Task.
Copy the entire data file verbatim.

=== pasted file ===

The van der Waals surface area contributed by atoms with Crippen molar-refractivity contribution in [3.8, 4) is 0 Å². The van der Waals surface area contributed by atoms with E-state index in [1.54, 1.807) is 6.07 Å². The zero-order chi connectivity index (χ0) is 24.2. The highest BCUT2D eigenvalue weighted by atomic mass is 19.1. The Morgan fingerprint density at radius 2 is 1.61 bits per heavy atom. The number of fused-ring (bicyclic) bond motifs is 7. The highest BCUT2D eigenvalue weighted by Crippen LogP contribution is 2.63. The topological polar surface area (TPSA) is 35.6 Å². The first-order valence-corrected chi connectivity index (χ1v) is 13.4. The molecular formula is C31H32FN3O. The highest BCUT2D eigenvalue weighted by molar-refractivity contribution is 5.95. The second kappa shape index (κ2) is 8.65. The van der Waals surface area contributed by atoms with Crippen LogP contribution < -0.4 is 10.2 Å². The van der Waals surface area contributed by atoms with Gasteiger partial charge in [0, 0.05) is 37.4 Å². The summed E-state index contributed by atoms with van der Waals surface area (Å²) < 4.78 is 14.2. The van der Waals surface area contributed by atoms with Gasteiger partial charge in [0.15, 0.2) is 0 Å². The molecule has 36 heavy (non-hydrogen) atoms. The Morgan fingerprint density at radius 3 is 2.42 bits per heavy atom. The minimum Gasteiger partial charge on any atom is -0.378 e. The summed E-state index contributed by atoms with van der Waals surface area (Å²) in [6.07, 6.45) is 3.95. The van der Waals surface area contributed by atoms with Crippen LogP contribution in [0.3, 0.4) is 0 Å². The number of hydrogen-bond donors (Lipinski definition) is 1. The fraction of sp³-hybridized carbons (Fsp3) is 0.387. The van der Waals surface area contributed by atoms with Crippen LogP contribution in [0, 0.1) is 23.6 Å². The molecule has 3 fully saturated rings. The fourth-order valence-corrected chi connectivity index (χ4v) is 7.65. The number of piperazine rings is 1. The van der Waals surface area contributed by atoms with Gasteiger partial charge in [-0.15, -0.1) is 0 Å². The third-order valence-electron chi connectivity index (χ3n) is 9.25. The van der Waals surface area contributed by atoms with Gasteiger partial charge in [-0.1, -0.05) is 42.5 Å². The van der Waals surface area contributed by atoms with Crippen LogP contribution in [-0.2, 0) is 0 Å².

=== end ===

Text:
The van der Waals surface area contributed by atoms with Crippen molar-refractivity contribution in [3.8, 4) is 0 Å². The van der Waals surface area contributed by atoms with E-state index in [1.54, 1.807) is 6.07 Å². The zero-order chi connectivity index (χ0) is 24.2. The highest BCUT2D eigenvalue weighted by atomic mass is 19.1. The Morgan fingerprint density at radius 2 is 1.61 bits per heavy atom. The number of fused-ring (bicyclic) bond motifs is 7. The highest BCUT2D eigenvalue weighted by Crippen LogP contribution is 2.63. The topological polar surface area (TPSA) is 35.6 Å². The first-order valence-corrected chi connectivity index (χ1v) is 13.4. The molecular formula is C31H32FN3O. The highest BCUT2D eigenvalue weighted by molar-refractivity contribution is 5.95. The second kappa shape index (κ2) is 8.65. The van der Waals surface area contributed by atoms with Crippen LogP contribution < -0.4 is 10.2 Å². The van der Waals surface area contributed by atoms with Gasteiger partial charge in [0, 0.05) is 37.4 Å². The summed E-state index contributed by atoms with van der Waals surface area (Å²) < 4.78 is 14.2. The van der Waals surface area contributed by atoms with Gasteiger partial charge in [0.15, 0.2) is 0 Å². The molecule has 36 heavy (non-hydrogen) atoms. The Morgan fingerprint density at radius 3 is 2.42 bits per heavy atom. The minimum Gasteiger partial charge on any atom is -0.378 e. The summed E-state index contributed by atoms with van der Waals surface area (Å²) in [6.07, 6.45) is 3.95. The van der Waals surface area contributed by atoms with Crippen LogP contribution in [0.3, 0.4) is 0 Å². The number of hydrogen-bond donors (Lipinski definition) is 1. The fraction of sp³-hybridized carbons (Fsp3) is 0.387. The van der Waals surface area contributed by atoms with Crippen LogP contribution in [0, 0.1) is 23.6 Å². The molecule has 3 fully saturated rings. The fourth-order valence-corrected chi connectivity index (χ4v) is 7.65. The number of piperazine rings is 1. The van der Waals surface area contributed by atoms with Gasteiger partial charge in [-0.15, -0.1) is 0 Å². The third-order valence-electron chi connectivity index (χ3n) is 9.25. The van der Waals surface area contributed by atoms with Gasteiger partial charge in [-0.1, -0.05) is 42.5 Å². The van der Waals surface area contributed by atoms with Crippen LogP contribution in [-0.2, 0) is 0 Å².